Torch Arrives on Time in Rehoboth Despite the Rain!


Wednesday’s ceremony at the Rehoboth Beach Bandstand was part of the Law Enforcement Torch Run which leads up to the Summer Games for Special Olympics Delaware. Law enforcement officers carried the Flame of Hope to Rehoboth for this particular leg that began in Fenwick Island, explains Corinne Plummer, director of special events for Special Olympics Delaware. The run through its various legs continues through Friday.

The summer games, which is the organization’s largest sports competition, take place at the University of Delaware in Newark this Friday and Saturday, she explained.

Despite the rain, the runners arrived on time for the brief ceremony. MCpl. Ryan Albert of the Delaware State Police carried the torch into Rehoboth Beach.

This is the 38th year of the Law Enforcement Torch Run for Special Olympics here in Delaware. Special Olympics has a partnership with law enforcement all across the state all year long and this is the signature event for that partnership, Plummer pointed out, and it is all to raise funds and awareness for the athletes of Special Olympics Delaware.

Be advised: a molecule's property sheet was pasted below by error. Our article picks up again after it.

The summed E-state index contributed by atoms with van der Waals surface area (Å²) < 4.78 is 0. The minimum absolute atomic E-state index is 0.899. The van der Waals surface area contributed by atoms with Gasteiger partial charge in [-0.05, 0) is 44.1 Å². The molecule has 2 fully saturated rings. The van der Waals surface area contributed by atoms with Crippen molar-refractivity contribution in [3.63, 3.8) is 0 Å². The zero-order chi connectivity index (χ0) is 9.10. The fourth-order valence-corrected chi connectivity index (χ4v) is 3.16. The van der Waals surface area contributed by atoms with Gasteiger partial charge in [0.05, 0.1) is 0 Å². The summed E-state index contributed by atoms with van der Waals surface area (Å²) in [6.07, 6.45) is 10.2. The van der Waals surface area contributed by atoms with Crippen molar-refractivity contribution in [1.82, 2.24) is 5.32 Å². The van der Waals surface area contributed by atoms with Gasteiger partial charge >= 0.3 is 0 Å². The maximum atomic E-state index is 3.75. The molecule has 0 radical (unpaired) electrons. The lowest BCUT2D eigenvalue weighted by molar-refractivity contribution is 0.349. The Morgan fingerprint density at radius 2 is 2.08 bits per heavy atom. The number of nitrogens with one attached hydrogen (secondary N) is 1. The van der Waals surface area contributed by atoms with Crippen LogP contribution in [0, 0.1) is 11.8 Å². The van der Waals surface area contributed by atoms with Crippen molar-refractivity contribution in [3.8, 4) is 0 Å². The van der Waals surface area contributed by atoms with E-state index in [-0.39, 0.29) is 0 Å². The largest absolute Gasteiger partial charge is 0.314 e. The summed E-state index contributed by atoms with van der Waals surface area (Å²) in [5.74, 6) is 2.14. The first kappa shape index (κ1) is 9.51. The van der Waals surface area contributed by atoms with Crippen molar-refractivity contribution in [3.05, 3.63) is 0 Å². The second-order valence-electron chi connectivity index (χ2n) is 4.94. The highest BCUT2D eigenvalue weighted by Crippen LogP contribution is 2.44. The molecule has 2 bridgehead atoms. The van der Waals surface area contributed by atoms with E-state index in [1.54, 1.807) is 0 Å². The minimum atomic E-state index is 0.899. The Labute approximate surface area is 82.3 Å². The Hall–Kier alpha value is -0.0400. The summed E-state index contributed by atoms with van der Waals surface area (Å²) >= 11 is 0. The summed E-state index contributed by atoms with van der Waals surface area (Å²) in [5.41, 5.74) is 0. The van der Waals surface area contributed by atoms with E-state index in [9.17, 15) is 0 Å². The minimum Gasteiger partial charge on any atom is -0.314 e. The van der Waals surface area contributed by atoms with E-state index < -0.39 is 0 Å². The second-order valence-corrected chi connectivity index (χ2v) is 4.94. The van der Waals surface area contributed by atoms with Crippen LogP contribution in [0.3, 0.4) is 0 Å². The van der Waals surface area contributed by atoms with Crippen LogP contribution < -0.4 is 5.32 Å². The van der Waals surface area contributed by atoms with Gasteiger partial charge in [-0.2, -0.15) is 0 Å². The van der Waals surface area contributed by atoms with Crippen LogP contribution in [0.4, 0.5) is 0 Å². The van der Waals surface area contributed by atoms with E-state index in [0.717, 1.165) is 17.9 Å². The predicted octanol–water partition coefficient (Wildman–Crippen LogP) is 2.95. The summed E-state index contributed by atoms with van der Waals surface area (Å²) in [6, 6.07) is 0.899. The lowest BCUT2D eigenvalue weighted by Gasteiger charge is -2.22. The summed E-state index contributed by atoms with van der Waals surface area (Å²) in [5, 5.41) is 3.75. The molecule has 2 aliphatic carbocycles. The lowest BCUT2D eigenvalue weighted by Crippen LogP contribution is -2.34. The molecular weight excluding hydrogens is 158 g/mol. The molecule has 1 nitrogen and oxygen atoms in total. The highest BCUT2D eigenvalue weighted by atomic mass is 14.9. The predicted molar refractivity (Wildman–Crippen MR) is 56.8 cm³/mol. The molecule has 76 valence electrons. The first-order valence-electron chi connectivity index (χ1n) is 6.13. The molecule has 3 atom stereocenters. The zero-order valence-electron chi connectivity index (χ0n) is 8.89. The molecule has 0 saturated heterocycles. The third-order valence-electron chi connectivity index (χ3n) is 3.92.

These funds are critical because they allow Special Olympics to offer a life-changing program free of charge to adults and children with intellectual disabilities.

MCpl. Albert (holding the torch) handed it off to MCpl. Dana Wyant of the Rehoboth Beach PD, left rear. These five Special Olympians joined him in front of the run.

Standing from left to right are this year’s athletes: Christian Partlow of the Sussex Riptide, Jillian Mathews of the Kent Wild Kats, Sarah Windley of the MOT Tigers, James Gallagher of the Newark Dragons and John Campbell of the Wilmington Wizards.

This year’s torch run involves nearly 800 law enforcement officers and supporters from nearly every law enforcement agency in the state. Law enforcement has raised more than $11 million for Special Olympics in those 38 years. As guardians of the flame, law enforcement continues to raise awareness and respect for persons with disabilities, officials explain.

“Certainly come out and watch the games you know, be a fan in the stands and you can find more information at our website, which is,” Plummer added.